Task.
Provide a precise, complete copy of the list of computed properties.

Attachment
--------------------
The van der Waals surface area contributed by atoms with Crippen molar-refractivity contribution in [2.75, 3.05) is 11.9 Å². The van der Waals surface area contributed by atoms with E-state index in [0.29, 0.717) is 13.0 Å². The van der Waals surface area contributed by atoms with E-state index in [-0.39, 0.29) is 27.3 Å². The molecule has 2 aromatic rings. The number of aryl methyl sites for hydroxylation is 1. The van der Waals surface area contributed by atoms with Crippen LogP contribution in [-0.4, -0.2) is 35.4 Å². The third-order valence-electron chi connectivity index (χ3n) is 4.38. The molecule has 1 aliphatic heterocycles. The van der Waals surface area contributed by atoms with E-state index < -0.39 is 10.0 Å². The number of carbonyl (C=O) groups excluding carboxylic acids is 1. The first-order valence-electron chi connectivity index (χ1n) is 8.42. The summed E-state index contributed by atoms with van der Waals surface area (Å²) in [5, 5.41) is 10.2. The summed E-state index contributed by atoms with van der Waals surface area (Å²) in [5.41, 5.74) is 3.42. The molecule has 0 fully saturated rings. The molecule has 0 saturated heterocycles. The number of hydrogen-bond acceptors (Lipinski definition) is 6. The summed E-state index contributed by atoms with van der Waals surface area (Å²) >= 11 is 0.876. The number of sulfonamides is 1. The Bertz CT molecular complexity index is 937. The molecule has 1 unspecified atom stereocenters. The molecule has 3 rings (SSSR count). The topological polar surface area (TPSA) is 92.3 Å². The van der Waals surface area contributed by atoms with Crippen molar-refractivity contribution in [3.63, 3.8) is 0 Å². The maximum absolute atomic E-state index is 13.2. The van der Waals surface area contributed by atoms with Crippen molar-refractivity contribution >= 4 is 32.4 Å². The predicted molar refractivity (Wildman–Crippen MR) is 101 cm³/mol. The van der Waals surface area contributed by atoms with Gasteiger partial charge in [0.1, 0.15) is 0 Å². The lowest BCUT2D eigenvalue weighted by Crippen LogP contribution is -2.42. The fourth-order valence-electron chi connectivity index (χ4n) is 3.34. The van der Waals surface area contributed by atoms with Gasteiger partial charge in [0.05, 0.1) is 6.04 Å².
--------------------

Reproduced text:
The van der Waals surface area contributed by atoms with Crippen molar-refractivity contribution in [2.75, 3.05) is 11.9 Å². The van der Waals surface area contributed by atoms with E-state index in [0.29, 0.717) is 13.0 Å². The van der Waals surface area contributed by atoms with E-state index in [-0.39, 0.29) is 27.3 Å². The molecule has 2 aromatic rings. The number of aryl methyl sites for hydroxylation is 1. The van der Waals surface area contributed by atoms with Crippen LogP contribution in [-0.4, -0.2) is 35.4 Å². The third-order valence-electron chi connectivity index (χ3n) is 4.38. The molecule has 1 aliphatic heterocycles. The van der Waals surface area contributed by atoms with E-state index < -0.39 is 10.0 Å². The number of carbonyl (C=O) groups excluding carboxylic acids is 1. The first-order valence-electron chi connectivity index (χ1n) is 8.42. The summed E-state index contributed by atoms with van der Waals surface area (Å²) in [5, 5.41) is 10.2. The summed E-state index contributed by atoms with van der Waals surface area (Å²) in [5.41, 5.74) is 3.42. The molecule has 0 fully saturated rings. The molecule has 0 saturated heterocycles. The number of hydrogen-bond acceptors (Lipinski definition) is 6. The summed E-state index contributed by atoms with van der Waals surface area (Å²) >= 11 is 0.876. The number of sulfonamides is 1. The Bertz CT molecular complexity index is 937. The molecule has 1 unspecified atom stereocenters. The molecule has 3 rings (SSSR count). The topological polar surface area (TPSA) is 92.3 Å². The van der Waals surface area contributed by atoms with Crippen molar-refractivity contribution in [3.63, 3.8) is 0 Å². The maximum absolute atomic E-state index is 13.2. The van der Waals surface area contributed by atoms with Crippen molar-refractivity contribution >= 4 is 32.4 Å². The predicted molar refractivity (Wildman–Crippen MR) is 101 cm³/mol. The van der Waals surface area contributed by atoms with Gasteiger partial charge in [0.1, 0.15) is 0 Å². The lowest BCUT2D eigenvalue weighted by Crippen LogP contribution is -2.42. The fourth-order valence-electron chi connectivity index (χ4n) is 3.34. The van der Waals surface area contributed by atoms with Gasteiger partial charge in [0.05, 0.1) is 6.04 Å².